Quotes from testimony by Secretary of State Dean Rusk in 1962 to justify possible direct intervention in Cuba. (Senate Committee on Foreign Relations, Situation in Cuba; Michael Conniff, Panama and the United States: The Foreced Alliance.)

The Panama CanalEdit

Panama 207

A boat moving through the Miraflores lock system of the Panama Canal. The Canal allows a ship to get from the Atlantic to the Pacific in about 8 hours

The Panama Canal has a long history of constant disputes over both its construction and ownership. Beginning in 1880, French diplomat Ferdinand de Lesseps started building the Panama Canal, but to disastrous results. One problem he encountered was the difference in tides between the Atlantic and Pacific Oceans which he had forgotten to take into consideration before building the sea-level canal. The French continued to work on the canal until 1889 when they abandoned the project, at which time over 25,000 people had died from malaria and yellow fever (French 6).

In the late 1800s, the U.S. began taking more interest in Latin American affairs. Because Latin America aspired to become a colonial power, like their European counterparts, they needed to find an easier way to have colonies on both coasts of the continent. Central American countries, owing to their close proximity to the United States, became a natural place to obtain colonies (Chasteen 203). In order to maintain a colony on either side of the continent, a canal would be needed to decrease the traveling time from the Atlantic Ocean to the Pacific Ocean. In 1898, the United States declared war on Spain and occupied Spanish territories in Latin America including Puerto Rico and Cuba (Chasteen 203). Afterwards, the United States gained the Philippines and Puerto Rico and annexed Hawaii. For the U.S. to gain an easier access to their new territories, Theodore Roosevelt proposed to complete the canal that the French had begun through Panama. At the time, Panama was a part of Columbia, so Roosevelt stepped in and helped Panama separate from Colombia, resulting in the Panamanian government allowing him to “buy the rights to build and control a canal” (Chasteen 204).

The U.S. began construction on the Panama Canal in 1904 with George Washington Goethals as the chief engineer (Greene). Goethals took many precautions so that the U.S. would not end in failure like the French. He designed a canal that operated by a lock system to address the problems associated with the original sea-level canal. In addition, Goethals did his best to eliminate disease, which was mainly being transferred by mosquitoes. To do this he drained, filled in, or sprayed ditches where mosquitoes are likely to breed to control transmission of malaria and yellow fever.

During the time of canal construction, the Panama Canal Zone was under U.S. control. Despite Panama's recent independence from Columbia, Panama was for the most part continuing to operate under outside control. Since the Zone was U.S. owned and operated, there inequality between U.S. citizens and local citizens (as well as other Latin American workers) working on the canal. These inequalities were reminiscent of colonial rule in Panama before its independence.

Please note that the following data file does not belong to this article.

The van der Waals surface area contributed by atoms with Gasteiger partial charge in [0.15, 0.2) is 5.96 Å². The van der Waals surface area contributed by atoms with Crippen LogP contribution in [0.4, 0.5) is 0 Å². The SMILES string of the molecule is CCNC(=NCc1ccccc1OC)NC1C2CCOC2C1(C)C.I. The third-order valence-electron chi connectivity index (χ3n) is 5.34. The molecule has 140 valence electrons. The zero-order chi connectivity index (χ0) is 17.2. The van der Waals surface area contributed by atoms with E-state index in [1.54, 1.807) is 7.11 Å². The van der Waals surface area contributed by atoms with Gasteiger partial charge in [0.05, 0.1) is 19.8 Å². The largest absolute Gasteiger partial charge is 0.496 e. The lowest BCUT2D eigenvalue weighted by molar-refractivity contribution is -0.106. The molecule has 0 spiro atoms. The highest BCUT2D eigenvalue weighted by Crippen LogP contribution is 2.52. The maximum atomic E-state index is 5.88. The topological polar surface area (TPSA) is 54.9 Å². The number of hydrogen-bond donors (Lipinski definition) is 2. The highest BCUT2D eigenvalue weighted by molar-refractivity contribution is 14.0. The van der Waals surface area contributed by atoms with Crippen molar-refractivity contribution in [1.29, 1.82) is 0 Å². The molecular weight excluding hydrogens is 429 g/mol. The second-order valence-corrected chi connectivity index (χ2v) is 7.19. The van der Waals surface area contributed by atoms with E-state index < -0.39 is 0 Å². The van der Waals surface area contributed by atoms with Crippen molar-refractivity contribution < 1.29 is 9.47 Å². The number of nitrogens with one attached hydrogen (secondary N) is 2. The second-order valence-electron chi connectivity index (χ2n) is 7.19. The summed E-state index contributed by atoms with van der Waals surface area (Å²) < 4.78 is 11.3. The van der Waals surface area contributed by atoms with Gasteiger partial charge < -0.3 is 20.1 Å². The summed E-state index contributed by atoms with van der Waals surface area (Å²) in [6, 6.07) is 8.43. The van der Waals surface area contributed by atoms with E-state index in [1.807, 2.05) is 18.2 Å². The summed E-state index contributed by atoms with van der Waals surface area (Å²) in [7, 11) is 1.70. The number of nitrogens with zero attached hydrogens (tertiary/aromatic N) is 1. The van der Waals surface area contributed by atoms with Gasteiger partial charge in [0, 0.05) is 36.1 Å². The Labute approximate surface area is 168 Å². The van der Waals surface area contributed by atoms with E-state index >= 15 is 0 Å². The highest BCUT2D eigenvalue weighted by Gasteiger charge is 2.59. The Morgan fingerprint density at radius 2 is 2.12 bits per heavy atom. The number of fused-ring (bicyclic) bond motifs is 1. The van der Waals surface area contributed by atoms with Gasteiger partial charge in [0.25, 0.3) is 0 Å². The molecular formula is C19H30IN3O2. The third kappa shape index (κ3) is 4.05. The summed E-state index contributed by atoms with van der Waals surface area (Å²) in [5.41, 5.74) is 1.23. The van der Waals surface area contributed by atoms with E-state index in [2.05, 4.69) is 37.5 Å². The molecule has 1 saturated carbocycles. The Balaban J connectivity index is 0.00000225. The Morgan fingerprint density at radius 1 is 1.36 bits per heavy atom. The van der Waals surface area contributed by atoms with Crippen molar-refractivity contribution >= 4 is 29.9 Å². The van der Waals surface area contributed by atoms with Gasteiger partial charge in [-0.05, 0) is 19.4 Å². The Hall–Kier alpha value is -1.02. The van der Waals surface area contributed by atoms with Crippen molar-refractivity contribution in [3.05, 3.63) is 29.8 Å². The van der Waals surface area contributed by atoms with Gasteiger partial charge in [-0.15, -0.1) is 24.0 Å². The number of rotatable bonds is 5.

In 1904, President Theodore Roosevelt helped outline a policy with secretary of war, William Taft, towards relations the United States and Panama would have in regards to the Canal Zone (Storrs, 1977). This agreement, along with the 1903 Hay-Herrán treaty would be upheld for many years. In 1924, ten years after the completion of the canal, Panamanian President Porras was worried that the new Washington negotiations over the canal would betray the Taft Agreement and allow competing comercial colonies within the Canal Zone (Storrs, 1977). Porras had reason to worry as 1924 was the year that the 1903 treaty was abrogated by the United States (Woolsey, 1937). Eventually a convention was signed in 1926. Panama rejected the convention and the U.S. senate consequently failed to pass it (Woolsey, 1937).

The Panama Canal, after the negotiations in 1924 failed went through a variety of treaties concerning the canal. These treaties include modifications to the Hay-Bunau-Varilla Treaty of 1903 in 1936 and 1955. It also ends with the ratification of the Torrijos-Carter Treaty in 1977 that eventually led to the transition of the Canal and Canal property to the country of Panama on December 31, 1999. The Canal served as a large source of dependency for Panama on the United States for goods and revenue. This aspect was constantly debated in the treaties between the United States and Panama and led to much hostility throughout the last 100 years. See United States and Panamanian Treaties for more information.

The massive construction of the canal became motivation for a massive immigration of migrant workers, especially from the British colonies of the West Indies. Like previous foreign involvement, after its completion Panama was left with an overabundant workforce in an area that was already lacking enough economic development to support its own population. From Crosby, "the negro in Panama has multiplied exceedingly in a proportion inverse to the amount of work there is for him to perform" (130). It was suggested that the immigrants be repatriated to their native countries after the formation of the canal, however, the Panamanian Government did not force repatriatism, and many immigrants remained in Panama. After the completion of the canal many were left with out employment or purpose. "For the rising generation especially, there can in most instances, apart from the Canal Zone, be no future in a land where the prospects of employment are so meager, and where they are so plainly being given to understand that they are no longer wanted" (Crosby 25). Panama was once again used for its resources and left in a worse state than it had been in originally.


Becker, M. (n.d.). Latin American History - Terms and Definitions. Retrieved April 22, 2010, from